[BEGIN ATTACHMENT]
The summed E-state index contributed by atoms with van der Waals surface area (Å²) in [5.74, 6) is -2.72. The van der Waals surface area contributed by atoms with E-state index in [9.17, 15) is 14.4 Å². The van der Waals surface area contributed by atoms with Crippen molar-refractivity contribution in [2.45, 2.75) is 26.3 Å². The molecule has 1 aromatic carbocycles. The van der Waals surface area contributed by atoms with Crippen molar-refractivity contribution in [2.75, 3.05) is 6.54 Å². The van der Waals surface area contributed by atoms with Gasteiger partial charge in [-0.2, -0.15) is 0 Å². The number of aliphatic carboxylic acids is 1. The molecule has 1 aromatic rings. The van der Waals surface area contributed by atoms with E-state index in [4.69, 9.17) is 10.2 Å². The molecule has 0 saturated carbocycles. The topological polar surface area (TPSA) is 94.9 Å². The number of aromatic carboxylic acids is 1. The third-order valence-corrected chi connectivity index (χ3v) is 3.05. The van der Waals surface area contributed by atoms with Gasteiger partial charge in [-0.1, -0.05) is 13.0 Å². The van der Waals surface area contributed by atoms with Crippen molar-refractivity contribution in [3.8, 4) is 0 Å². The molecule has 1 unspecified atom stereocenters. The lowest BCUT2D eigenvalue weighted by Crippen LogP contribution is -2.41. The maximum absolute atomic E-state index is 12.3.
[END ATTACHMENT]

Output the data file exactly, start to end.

The summed E-state index contributed by atoms with van der Waals surface area (Å²) in [5.74, 6) is -2.72. The van der Waals surface area contributed by atoms with E-state index in [9.17, 15) is 14.4 Å². The van der Waals surface area contributed by atoms with Crippen molar-refractivity contribution in [2.45, 2.75) is 26.3 Å². The molecule has 1 aromatic carbocycles. The van der Waals surface area contributed by atoms with Crippen molar-refractivity contribution in [2.75, 3.05) is 6.54 Å². The van der Waals surface area contributed by atoms with Gasteiger partial charge in [-0.2, -0.15) is 0 Å². The number of aliphatic carboxylic acids is 1. The molecule has 1 aromatic rings. The van der Waals surface area contributed by atoms with E-state index in [4.69, 9.17) is 10.2 Å². The molecule has 0 saturated carbocycles. The topological polar surface area (TPSA) is 94.9 Å². The number of aromatic carboxylic acids is 1. The third-order valence-corrected chi connectivity index (χ3v) is 3.05. The van der Waals surface area contributed by atoms with Gasteiger partial charge in [-0.1, -0.05) is 13.0 Å². The van der Waals surface area contributed by atoms with Crippen molar-refractivity contribution in [3.8, 4) is 0 Å². The molecule has 1 unspecified atom stereocenters. The lowest BCUT2D eigenvalue weighted by Crippen LogP contribution is -2.41. The maximum absolute atomic E-state index is 12.3.